Deductions Based on an Employee’s Revocable Authorization.

If an employee authorizes a deduction, and then revokes the authorization, an employer may deduct for things like medical insurance, savings plans, stock purchases, and supplemental retirement plans. Defined enrollment periods when an employee may revoke a previously authorized deduction are permissible.

Deductions for an Employee’s Failure to Return Money or Property at Separation

An employer may deduct to recover the amount of money or the value of property that an employee failed to pay or return upon the end of the employment relationship, if:

  1. The employer entrusted the employee with collecting, disbursing, or handling the money or property;
  2. The employer and employee had agreed that the employee would return the money or property;
  3. The employee failed to return that money or property as agreed.

An employer has 10 calendar days after an employee’s separation to determine that the money or property was not returned, and to determine the value of that money or property.  However, the statutory requirements to make this type of deduction will be changing significantly, effective January 1, 2023.


Requiring Employees to Incur Business Expenses.

According to INFO # 16, an employer cannot avoid deduction or minimum wage/overtime requirements by making employees pay business expenses, if

  1. The expense is primarily for the employer’s benefit or convenience;
  2. The employer does not reimburse the employee; and
  3. The lack of reimbursement drives wages below the legally required minimum wage or overtime wage.

Impermissible Deductions.

No deduction is allowed if it’s not authorized under any of the deduction categories authorized by the Colorado Wage Act, as discussed above.

According to INFO # 16, an employer cannot deduct from an employee’s wages — or withhold a paycheck entirely — because the employee:

  1. Cost the employer an important sale or client;
  2. Performed their work in a manner unsatisfactory to the employer;
  3. Was fired, or failed to give two weeks’ notice of quitting; or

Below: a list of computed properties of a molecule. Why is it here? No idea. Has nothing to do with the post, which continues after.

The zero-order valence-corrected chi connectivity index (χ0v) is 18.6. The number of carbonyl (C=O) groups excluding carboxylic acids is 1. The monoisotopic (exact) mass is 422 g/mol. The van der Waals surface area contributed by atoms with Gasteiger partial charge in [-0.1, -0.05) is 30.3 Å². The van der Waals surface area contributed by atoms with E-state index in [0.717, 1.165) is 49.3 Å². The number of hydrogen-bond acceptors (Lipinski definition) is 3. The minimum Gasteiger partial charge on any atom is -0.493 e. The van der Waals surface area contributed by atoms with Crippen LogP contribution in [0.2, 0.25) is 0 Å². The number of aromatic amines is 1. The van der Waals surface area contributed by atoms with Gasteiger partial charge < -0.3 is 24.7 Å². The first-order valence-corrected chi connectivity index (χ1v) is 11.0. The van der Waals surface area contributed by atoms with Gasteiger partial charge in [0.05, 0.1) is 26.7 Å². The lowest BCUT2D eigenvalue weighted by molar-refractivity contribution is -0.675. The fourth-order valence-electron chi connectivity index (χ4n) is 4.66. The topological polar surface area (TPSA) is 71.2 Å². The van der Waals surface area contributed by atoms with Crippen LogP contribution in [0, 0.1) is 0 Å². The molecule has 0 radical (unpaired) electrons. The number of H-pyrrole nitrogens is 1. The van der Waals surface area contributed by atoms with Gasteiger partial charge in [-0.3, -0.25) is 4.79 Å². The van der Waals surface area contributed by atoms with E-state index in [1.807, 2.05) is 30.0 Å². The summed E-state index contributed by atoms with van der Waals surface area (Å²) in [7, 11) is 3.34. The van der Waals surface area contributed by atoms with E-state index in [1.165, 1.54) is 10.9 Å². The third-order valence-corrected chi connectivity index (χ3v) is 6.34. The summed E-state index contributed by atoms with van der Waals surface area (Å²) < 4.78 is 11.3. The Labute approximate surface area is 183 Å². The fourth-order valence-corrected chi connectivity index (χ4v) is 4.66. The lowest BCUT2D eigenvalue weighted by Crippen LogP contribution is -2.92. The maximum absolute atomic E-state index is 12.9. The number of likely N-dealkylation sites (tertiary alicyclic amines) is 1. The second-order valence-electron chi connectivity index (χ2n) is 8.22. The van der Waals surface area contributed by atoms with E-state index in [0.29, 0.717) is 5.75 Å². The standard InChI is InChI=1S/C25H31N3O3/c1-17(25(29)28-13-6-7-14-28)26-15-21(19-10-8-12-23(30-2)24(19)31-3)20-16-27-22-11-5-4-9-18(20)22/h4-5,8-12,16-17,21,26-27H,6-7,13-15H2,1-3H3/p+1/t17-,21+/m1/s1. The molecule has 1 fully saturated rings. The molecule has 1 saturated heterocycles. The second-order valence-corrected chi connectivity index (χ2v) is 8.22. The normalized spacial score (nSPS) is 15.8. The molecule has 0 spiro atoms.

4. Used company property for personal use, causing wear and tear, or damage, to the company’s property.

If an employer believes an employee owes it money, but no deduction authorization applies, the employer may not make a deduction from the employee’s pay.  The employer, however, may have other avenues to try to recover money from an employee.

What Would Be Considered a Credit To My Wages?

There are only three allowable credits an employer may take towards payment of the minimum wage.

  1. Lodging credits for employer-provided housing. The credit cannot exceed the lower of the following: (a) the employer’s reasonable and actual cost of providing the housing; (a) the fair market value of the housing; or (c) per week, $25 for a room (in a shared residence, dormitory, or hotel) or $100 for a private residence (apartment or house). The housing must be voluntarily accepted by the employee, and primarily for their benefit and convenience. A written agreement must state the existence and amount of the credit.
  2. Meal credits for employer-provided meals. The credit cannot exceed the meals’ reasonable cost or fair market value, and cannot include profit to the employer. The credit is available only if the employee accepts the meals voluntarily and without coercion.
  3. Tip credits of no greater than $3.02 per hour may offset wages of “tipped employees” (employees in jobs customarily and regularly receiving over $30.00 per month in tips). An employer claiming a tip credit must pay at least the full minimum wage minus no more than $3.02 per hour. If that amount plus tips does not equal the full minimum hourly wage, then the employer must make up the difference.


Are You Having Issues With Paycheck Deductions?

If you have concerns regarding deductions or credits that have affected your paycheck, Baird Quinn’s employment attorneys can help. Our team has extensive experience with Colorado employment laws and the Colorado Wage Act and are available to help you navigate this complex area of the law.